President Bartlet, aka Martin Sheen, warns of political corruption as Trump takes over the West Wing


President Bartlet is back. 

The West Wing/Giphy

Martin Sheen, who played Jed Bartlet, the fictional leader of the free world in The West Wing — Aaron Sorkin's Emmy-winning show which aired from 1999-2006 — has teamed up with anti-corruption campaign Represent.Us

On Thursday, the campaign released an unscripted video of the actor discussing the corrosive effects of political corruption.

"The only problem with money in politics is that it leaves most of us out, and it creates a poverty of spirit in the whole nation," Sheen said in the short video

"[Buying elections] costs us our spirit, our soul, it damages our culture," he continues. "I want an America where everyone has an equal voice — not just the money interests."

The video comes just one week before inauguration day for real world President-elect Donald Trump, a president tarnished with more corruption scandals than any other in recent history. 

Even some of his nominated cabinet members have similarly incriminating reputations. That's to say nothing of allegations Trump colluded with the Russian government, using its intelligence to help secure the election.

This is not the first time a former resident of The West Wing has emerged from fictional retirement to wield political influence. The show's mimetic and beloved press secretary C.J. Cregg (Allison Janney) — modeled off Dee Dee Myers, President Bill Clinton's press secretary and the first woman to hold the position — held a faux press conference in the White House breifing room in April.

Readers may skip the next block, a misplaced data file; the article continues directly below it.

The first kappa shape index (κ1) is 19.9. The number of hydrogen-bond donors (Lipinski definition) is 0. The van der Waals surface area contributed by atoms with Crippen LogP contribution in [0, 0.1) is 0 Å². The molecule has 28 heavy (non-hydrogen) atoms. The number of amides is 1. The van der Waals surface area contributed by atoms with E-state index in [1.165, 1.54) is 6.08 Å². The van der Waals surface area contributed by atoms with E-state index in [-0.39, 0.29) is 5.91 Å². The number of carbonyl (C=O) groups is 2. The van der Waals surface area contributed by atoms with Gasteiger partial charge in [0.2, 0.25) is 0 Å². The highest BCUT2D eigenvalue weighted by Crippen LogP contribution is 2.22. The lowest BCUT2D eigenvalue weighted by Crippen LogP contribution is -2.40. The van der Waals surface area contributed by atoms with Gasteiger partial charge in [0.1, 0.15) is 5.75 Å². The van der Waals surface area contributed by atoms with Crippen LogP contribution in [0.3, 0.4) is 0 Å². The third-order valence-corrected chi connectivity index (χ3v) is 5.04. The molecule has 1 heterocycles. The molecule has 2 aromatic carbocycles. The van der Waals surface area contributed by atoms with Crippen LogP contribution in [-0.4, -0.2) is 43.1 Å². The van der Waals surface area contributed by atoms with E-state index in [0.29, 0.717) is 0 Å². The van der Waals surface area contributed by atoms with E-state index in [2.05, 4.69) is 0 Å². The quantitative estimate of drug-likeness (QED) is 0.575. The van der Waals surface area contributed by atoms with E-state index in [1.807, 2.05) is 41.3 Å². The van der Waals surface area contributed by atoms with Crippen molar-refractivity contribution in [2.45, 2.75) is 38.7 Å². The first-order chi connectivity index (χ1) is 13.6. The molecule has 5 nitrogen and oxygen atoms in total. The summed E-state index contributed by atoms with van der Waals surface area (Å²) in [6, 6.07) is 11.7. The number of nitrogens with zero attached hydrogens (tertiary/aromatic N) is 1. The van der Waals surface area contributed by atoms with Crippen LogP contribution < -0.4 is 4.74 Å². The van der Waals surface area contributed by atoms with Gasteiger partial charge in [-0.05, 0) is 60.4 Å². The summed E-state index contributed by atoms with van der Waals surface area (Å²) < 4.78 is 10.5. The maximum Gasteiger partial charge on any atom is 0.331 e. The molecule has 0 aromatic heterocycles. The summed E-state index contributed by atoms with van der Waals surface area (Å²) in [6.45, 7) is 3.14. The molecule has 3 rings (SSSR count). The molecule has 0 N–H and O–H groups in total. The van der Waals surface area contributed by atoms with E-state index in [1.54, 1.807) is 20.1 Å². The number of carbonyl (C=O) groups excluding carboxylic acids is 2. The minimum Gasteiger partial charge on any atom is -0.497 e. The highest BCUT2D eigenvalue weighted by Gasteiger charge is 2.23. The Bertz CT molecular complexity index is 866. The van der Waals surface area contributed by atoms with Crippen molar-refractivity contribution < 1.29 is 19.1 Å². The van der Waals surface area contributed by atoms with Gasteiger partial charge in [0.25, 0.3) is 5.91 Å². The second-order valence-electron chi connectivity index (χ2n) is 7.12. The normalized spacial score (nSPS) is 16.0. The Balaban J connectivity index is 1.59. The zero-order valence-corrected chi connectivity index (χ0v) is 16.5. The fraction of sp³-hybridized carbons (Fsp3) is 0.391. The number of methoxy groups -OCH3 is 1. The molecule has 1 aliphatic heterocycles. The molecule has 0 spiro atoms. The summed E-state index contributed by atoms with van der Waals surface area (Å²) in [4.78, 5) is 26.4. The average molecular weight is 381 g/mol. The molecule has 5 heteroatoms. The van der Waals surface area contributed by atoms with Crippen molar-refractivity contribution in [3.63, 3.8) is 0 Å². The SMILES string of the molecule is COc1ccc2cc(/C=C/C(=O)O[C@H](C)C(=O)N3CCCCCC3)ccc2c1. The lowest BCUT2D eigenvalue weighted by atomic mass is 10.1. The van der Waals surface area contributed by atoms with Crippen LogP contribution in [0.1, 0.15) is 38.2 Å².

The West Wing/Giphy

Janney was in the real West Wing to champion efforts in the fight against opioid addiction.

Sheen ends his video by encouraging voters to be the vehicle behind ending political corruption. The movement, he concludes, could not be more urgent.

The West Wing/Giphy

"More than any time in recent history, America's destiny is not of our own choosing," President Bartlet said in a speech 15 years ago that bears an eerie relevance to the current political landscape. "Yet the true measure of a people's strength is how they rise to master that moment when it does arrive." 

Echoing the words of his dramatis personae, Sheen concludes with a similar sentiment: "One heart with courage is a majority. I think we need to be reminded of that — particularly today."